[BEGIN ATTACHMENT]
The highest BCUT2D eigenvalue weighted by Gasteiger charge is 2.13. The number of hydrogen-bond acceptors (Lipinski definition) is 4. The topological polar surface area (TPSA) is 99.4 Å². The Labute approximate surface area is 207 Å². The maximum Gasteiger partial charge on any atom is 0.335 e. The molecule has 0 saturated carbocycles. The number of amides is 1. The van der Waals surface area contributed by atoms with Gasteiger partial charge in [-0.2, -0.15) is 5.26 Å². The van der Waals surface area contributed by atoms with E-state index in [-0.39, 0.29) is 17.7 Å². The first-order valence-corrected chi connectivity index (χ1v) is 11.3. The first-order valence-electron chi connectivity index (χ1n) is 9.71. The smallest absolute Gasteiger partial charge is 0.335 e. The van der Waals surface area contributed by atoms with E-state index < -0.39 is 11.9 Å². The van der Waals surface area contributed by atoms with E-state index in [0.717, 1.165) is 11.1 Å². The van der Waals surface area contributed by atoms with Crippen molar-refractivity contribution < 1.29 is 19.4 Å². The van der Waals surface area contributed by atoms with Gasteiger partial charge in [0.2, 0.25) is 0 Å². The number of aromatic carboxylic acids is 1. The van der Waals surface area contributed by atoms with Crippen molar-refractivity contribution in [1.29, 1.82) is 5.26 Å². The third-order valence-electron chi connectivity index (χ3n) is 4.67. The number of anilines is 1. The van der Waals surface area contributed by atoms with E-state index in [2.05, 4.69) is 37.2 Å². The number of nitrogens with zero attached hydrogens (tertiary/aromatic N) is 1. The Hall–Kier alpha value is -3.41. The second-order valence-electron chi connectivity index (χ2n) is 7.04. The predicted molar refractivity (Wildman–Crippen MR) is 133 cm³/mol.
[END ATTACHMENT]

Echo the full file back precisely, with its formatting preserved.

The highest BCUT2D eigenvalue weighted by Gasteiger charge is 2.13. The number of hydrogen-bond acceptors (Lipinski definition) is 4. The topological polar surface area (TPSA) is 99.4 Å². The Labute approximate surface area is 207 Å². The maximum Gasteiger partial charge on any atom is 0.335 e. The molecule has 0 saturated carbocycles. The number of amides is 1. The van der Waals surface area contributed by atoms with Gasteiger partial charge in [-0.2, -0.15) is 5.26 Å². The van der Waals surface area contributed by atoms with E-state index in [-0.39, 0.29) is 17.7 Å². The first-order valence-corrected chi connectivity index (χ1v) is 11.3. The first-order valence-electron chi connectivity index (χ1n) is 9.71. The smallest absolute Gasteiger partial charge is 0.335 e. The van der Waals surface area contributed by atoms with E-state index < -0.39 is 11.9 Å². The van der Waals surface area contributed by atoms with E-state index in [0.717, 1.165) is 11.1 Å². The van der Waals surface area contributed by atoms with Crippen molar-refractivity contribution < 1.29 is 19.4 Å². The van der Waals surface area contributed by atoms with Gasteiger partial charge in [0.2, 0.25) is 0 Å². The number of aromatic carboxylic acids is 1. The van der Waals surface area contributed by atoms with Crippen molar-refractivity contribution in [1.29, 1.82) is 5.26 Å². The third-order valence-electron chi connectivity index (χ3n) is 4.67. The number of anilines is 1. The van der Waals surface area contributed by atoms with E-state index in [2.05, 4.69) is 37.2 Å². The number of nitrogens with zero attached hydrogens (tertiary/aromatic N) is 1. The Hall–Kier alpha value is -3.41. The second-order valence-electron chi connectivity index (χ2n) is 7.04. The predicted molar refractivity (Wildman–Crippen MR) is 133 cm³/mol.